What To Do When Your Gun Dog Has Gastro-Intestinal Distress

One of the problems facing those of us who do a lot of traveling with our gun dogs is what we euphemistically call "gastro-intestinal distress." Anyone who's been forced to clean out a dog box or kennel while on the road knows exactly what I'm talking about. Dogs--and their bowels--are creatures of habit, and when that habit is interrupted by changes in routine, diet, and even drinking water, bad things can happen. It happened to me a couple times last year and it was no fun. And since I'm on the road this week for the Kansas prairie chicken opener, the thought of canine cha-cha-cha is heavy on my mind...

That's why I'm trying out a product from Purina called Fortiflora. It's a nutritional supplement for dogs designed to help alleviate gastro-intestinal issues caused by the stress of travel, diet changes, etc. The benefits of probiotics for humans are currently getting a lot of attention, and that's basically what Fortiflora is: a probiotic treatment for dogs. All you do is sprinkle one packet of Fortiflora over your dog's food each day. Or, if you're going on a hunt or a trip, start giving your dog Fortiflora a week or so before leaving, for the duration and for a few days after you get back.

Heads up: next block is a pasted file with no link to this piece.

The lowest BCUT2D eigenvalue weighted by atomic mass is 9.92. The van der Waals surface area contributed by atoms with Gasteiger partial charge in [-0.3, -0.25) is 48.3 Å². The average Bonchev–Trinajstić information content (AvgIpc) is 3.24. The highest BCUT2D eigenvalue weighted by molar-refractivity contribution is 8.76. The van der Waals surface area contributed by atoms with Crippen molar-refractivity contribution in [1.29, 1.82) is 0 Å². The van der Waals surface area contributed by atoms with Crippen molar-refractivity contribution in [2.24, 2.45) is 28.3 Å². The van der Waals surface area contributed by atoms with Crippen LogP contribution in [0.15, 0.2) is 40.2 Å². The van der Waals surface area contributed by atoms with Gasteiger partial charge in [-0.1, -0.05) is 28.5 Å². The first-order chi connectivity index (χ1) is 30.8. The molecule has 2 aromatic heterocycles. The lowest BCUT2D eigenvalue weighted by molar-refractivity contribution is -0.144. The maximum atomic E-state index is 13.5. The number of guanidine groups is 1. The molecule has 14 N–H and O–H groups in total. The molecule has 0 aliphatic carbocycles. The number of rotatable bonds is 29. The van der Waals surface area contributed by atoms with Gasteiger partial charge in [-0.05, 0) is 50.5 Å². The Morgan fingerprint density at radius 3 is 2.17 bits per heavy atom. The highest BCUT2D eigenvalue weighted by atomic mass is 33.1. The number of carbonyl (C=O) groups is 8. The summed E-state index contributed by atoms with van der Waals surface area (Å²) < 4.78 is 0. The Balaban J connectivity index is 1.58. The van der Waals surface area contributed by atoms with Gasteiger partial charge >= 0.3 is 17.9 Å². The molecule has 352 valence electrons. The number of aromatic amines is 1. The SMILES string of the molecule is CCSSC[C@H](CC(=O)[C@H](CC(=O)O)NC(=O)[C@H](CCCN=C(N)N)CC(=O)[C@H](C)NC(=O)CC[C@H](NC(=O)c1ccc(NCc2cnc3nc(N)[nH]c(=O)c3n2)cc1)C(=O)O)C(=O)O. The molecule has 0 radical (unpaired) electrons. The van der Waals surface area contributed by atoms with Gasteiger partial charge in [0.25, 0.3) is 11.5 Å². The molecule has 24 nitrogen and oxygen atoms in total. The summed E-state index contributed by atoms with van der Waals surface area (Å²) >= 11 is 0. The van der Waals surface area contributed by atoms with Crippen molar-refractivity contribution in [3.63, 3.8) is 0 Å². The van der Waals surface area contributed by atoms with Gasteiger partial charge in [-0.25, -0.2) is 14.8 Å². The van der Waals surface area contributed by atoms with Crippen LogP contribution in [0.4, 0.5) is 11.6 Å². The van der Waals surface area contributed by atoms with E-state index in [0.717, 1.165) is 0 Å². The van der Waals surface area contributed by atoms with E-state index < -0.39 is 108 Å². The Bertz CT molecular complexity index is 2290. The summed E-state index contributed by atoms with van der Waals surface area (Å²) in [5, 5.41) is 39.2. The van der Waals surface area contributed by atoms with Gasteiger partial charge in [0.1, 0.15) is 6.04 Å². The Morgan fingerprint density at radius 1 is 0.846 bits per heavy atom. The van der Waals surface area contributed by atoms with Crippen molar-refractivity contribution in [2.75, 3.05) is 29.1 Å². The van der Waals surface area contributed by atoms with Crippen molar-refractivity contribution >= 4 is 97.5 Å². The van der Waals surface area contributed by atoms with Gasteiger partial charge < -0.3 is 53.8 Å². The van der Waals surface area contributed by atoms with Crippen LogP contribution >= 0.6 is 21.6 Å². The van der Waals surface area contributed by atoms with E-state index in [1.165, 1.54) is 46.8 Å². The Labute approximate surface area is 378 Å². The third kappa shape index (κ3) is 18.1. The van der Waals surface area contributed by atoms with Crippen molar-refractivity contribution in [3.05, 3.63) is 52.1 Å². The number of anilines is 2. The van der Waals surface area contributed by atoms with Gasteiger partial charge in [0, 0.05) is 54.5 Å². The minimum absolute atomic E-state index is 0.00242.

I've been giving it to my dog for about a week now in anticipation of this trip, and while I can't see any marked change in her stools, I will say that the stuff must taste good, because she wolfs down her food much faster with it's sprinkled over it. The real test, however, will come when I load her up and get a couple hundred miles down the road. Will I end up holding my nose with one hand and spraying out the kennel with the other, or will things pass smoothly, so to speak?

I'll let you know, but in the meantime I'm curious: what do you do to help prepare your dog for a hunting road trip? Any tips or secrets?